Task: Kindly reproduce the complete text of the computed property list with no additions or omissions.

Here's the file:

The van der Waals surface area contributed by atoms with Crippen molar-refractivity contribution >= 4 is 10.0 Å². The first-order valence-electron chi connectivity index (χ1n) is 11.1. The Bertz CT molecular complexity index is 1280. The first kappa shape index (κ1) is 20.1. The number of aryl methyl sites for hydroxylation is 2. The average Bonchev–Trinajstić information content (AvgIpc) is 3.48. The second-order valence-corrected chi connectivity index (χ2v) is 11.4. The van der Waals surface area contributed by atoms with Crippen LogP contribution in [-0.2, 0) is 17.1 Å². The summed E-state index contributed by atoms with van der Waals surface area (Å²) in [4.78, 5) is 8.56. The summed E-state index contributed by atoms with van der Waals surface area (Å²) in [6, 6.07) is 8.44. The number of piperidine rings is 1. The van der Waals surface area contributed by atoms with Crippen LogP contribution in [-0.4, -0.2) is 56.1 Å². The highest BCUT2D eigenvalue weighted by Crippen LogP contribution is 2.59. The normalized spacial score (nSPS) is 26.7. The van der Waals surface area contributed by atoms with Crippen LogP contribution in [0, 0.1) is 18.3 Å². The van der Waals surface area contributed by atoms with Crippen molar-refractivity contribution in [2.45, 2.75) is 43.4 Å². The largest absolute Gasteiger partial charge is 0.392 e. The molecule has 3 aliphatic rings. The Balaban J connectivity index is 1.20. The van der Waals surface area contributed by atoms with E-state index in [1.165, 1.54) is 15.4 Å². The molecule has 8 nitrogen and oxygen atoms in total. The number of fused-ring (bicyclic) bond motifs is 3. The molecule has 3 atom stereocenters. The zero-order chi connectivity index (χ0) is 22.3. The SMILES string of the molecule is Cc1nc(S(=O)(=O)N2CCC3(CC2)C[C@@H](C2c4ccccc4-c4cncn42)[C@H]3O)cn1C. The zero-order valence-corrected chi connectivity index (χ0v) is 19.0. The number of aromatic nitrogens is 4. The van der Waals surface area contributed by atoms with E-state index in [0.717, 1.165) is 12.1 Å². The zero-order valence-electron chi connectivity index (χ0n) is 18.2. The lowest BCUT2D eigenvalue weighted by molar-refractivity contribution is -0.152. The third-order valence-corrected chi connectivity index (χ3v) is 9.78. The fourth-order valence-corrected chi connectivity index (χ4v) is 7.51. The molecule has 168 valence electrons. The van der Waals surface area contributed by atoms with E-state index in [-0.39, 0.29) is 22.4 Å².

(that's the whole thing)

The van der Waals surface area contributed by atoms with Crippen molar-refractivity contribution >= 4 is 10.0 Å². The first-order valence-electron chi connectivity index (χ1n) is 11.1. The Bertz CT molecular complexity index is 1280. The first kappa shape index (κ1) is 20.1. The number of aryl methyl sites for hydroxylation is 2. The average Bonchev–Trinajstić information content (AvgIpc) is 3.48. The second-order valence-corrected chi connectivity index (χ2v) is 11.4. The van der Waals surface area contributed by atoms with Crippen LogP contribution in [-0.2, 0) is 17.1 Å². The summed E-state index contributed by atoms with van der Waals surface area (Å²) in [4.78, 5) is 8.56. The summed E-state index contributed by atoms with van der Waals surface area (Å²) in [6, 6.07) is 8.44. The number of piperidine rings is 1. The van der Waals surface area contributed by atoms with Crippen LogP contribution in [-0.4, -0.2) is 56.1 Å². The highest BCUT2D eigenvalue weighted by Crippen LogP contribution is 2.59. The normalized spacial score (nSPS) is 26.7. The van der Waals surface area contributed by atoms with Crippen LogP contribution in [0, 0.1) is 18.3 Å². The van der Waals surface area contributed by atoms with Crippen molar-refractivity contribution in [2.45, 2.75) is 43.4 Å². The largest absolute Gasteiger partial charge is 0.392 e. The molecule has 3 aliphatic rings. The Balaban J connectivity index is 1.20. The van der Waals surface area contributed by atoms with E-state index in [1.165, 1.54) is 15.4 Å². The molecule has 8 nitrogen and oxygen atoms in total. The number of fused-ring (bicyclic) bond motifs is 3. The molecule has 3 atom stereocenters. The zero-order chi connectivity index (χ0) is 22.3. The SMILES string of the molecule is Cc1nc(S(=O)(=O)N2CCC3(CC2)C[C@@H](C2c4ccccc4-c4cncn42)[C@H]3O)cn1C. The zero-order valence-corrected chi connectivity index (χ0v) is 19.0. The number of aromatic nitrogens is 4. The van der Waals surface area contributed by atoms with E-state index in [0.717, 1.165) is 12.1 Å². The zero-order valence-electron chi connectivity index (χ0n) is 18.2. The lowest BCUT2D eigenvalue weighted by molar-refractivity contribution is -0.152. The third-order valence-corrected chi connectivity index (χ3v) is 9.78. The fourth-order valence-corrected chi connectivity index (χ4v) is 7.51. The molecule has 168 valence electrons. The van der Waals surface area contributed by atoms with E-state index in [-0.39, 0.29) is 22.4 Å².